The exhibition and catalog, "Rembrandt: Experimental Etcher," (1969) in collaboration with the Pierpont Morgan Library; general views on exhibitions; co-authoring the exhibition catalog "Goya and the Spiris of Enlightenment" (1989); her contributions to Goya research; her current research and writing on Goya's Capaprichos print series; and her satisfaction in having spent her career in art museums.
Biographical / Historical:
Eleanor A. Sayre (1916-2001) was a curator and art historian from Boston, Mass.
General:
Originally recorded on 8 sound cassettes. Reformatted in 2010 as 15 digital wav files. Duration is 11 hrs., 21 min.
Provenance:
This interview is part of the Archives of American Art Oral History Program, started in 1958 to document the history of the visual arts in the United States, primarily through interviews with artists, historians, dealers, critics and administrators.
Occupation:
Art historians -- Interviews  Search this
Printmakers  Search this
Topic:
Jewish refugees -- Germany  Search this
Museum curators -- Massachusetts -- Boston -- Interviews  Search this
World War, 1939-1945 -- Germany -- Refugees  Search this
World War, 1939-1945 -- Personal narratives, American  Search this
Genre/Form:
Sound recordings
Interviews
Identifier:
AAA.sayre93
Archival Repository:
Archives of American Art
EDAN-URL:
ead_collection:sova-aaa-sayre93

Oral history interview with Agnes Mongan

Interviewee:
Mongan, Agnes  Search this
Interviewer:
Brown, Robert F.  Search this
Extent:
131 Pages (Transcript)
Type:
Collection descriptions
Archival materials
Pages
Sound recordings
Interviews
Date:
1979 June 19-Aug. 30
Scope and Contents:
An interview of Agnes Mongan conducted 1979 June 19-Aug. 30, by Robert F. Brown, for the Archives of American Art.
Biographical / Historical:
Agnes Mongan (1905-1996) was an art historian, curator, and director at Fogg Art Museum.
General:
Originally recorded on 3 sound tape reels. Reformatted in 2010 as 5 digital wav files. Duration is 4 hrs., 52 min.
Provenance:
These interviews are part of the Archives of American Art Oral History Program, started in 1958 to document the history of the visual arts in the United States, primarily through interviews with artists, historians, dealers, critics and others.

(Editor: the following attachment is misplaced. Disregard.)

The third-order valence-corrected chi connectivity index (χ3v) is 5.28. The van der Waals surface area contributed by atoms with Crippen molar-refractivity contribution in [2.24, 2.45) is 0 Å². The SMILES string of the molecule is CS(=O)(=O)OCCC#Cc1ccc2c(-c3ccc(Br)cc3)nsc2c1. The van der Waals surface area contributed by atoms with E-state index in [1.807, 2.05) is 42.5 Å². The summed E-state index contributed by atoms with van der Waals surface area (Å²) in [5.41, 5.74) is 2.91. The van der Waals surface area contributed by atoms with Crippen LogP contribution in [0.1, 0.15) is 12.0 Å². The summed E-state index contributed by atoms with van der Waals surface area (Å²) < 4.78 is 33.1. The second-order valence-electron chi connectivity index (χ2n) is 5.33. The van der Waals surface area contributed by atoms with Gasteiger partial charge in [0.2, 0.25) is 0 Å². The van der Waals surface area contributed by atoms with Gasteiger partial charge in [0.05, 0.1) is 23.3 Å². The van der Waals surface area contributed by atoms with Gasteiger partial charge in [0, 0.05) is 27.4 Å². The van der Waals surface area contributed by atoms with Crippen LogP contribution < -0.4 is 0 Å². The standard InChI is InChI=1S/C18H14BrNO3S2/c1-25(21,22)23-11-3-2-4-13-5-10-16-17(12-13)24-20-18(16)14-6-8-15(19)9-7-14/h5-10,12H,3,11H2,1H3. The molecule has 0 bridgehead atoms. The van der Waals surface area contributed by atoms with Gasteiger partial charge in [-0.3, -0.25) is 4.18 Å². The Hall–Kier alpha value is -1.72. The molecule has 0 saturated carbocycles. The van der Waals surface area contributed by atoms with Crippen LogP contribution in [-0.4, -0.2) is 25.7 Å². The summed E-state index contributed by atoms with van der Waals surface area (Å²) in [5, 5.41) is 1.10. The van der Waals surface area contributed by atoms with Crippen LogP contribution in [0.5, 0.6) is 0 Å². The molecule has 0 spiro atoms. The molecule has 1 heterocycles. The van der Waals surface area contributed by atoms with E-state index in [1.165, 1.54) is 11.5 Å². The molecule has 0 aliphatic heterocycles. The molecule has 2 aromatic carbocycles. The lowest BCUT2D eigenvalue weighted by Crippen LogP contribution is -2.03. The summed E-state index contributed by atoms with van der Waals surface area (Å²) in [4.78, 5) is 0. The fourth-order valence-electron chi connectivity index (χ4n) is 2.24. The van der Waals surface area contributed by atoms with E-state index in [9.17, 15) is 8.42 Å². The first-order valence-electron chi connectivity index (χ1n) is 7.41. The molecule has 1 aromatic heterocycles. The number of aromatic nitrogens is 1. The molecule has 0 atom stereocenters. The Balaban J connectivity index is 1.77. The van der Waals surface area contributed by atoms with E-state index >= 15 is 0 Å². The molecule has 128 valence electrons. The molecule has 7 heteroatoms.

Restrictions:
Use requires an appointment.
Occupation:
Art historians -- Massachusetts -- Cambridge -- Interviews  Search this
Topic:
Art, American  Search this
Curators -- Massachusetts -- Cambridge -- Interviews  Search this
Genre/Form:
Sound recordings
Interviews
Identifier:
AAA.mongana79
Archival Repository:
Archives of American Art
EDAN-URL:
ead_collection:sova-aaa-mongana79

Oral history interview with W. G. Constable

Interviewee:
Constable, W. G. (William George), 1887-1976  Search this
Interviewer:
Brown, Robert F.  Search this
Names:
Degas, Edgar, 1834-1917  Search this
Fry, Roger Eliot, 1866-1934  Search this
Renoir, Auguste, 1841-1919  Search this
Extent:
81 Pages (Transcript)
Type:
Collection descriptions
Archival materials
Pages
Sound recordings
Interviews
Date:
1972 July -1973 June
Scope and Contents:
An interview of W. G. (William George) Constable conducted 1972 July -1973 June, by Robert Brown, for the Archives of American Art.
Constable discusses his early education, his serving in World War I, and his career as a lecturer, curator, and writer in Britain, Canada, and the United States. He discusses his relationship with collectors, the development of Canadian, British, and American museums, as well as reminiscing about key figures such as art historian Roger Fry and painters Renoir and Degas.
Biographical / Historical:
W. G. Constable (1887-1976) was an art historian and curator from Cambridge, Massachusetts.
General:
Originally recorded on 3 sound tape reels. Reformatted in 2010 as 5 digital wav files. Duration is 6 hr., 45 min.
Provenance:
This interview is part of the Archives' Oral History Program, started in 1958 to document the history of the visual arts in the United States, primarily through interviews with artists, historians, dealers, critics and others.
Occupation:
Art historians -- Massachusetts -- Cambridge -- Interviews  Search this
Topic:
Art, American  Search this
Museum curators -- Massachusetts -- Cambridge -- Interviews  Search this
World War, 1914-1918  Search this
Function:
Art museums
Genre/Form:
Sound recordings
Interviews
Identifier:
AAA.consta72
Archival Repository:
Archives of American Art
EDAN-URL:
ead_collection:sova-aaa-consta72

Oral history interview with James S. Ackerman

Interviewee:
Ackerman, James S., 1919-2016  Search this
Interviewer:
Brown, Robert F.  Search this
Names:
New York University. Institute of Fine Arts  Search this
Focillon, Henri, 1881-1943  Search this
Krautheimer, Richard, 1897-  Search this
Lehmann, Karl, 1894-1960  Search this
Panofsky, Erwin, 1892-1968  Search this
Extent:
2 Items (sound cassettes (1 hr. 47 min.), analog.)
20 Pages (Transcript)
Type:
Collection descriptions
Archival materials
Pages
Sound recordings
Interviews
Date:
1991 January 2
Scope and Contents: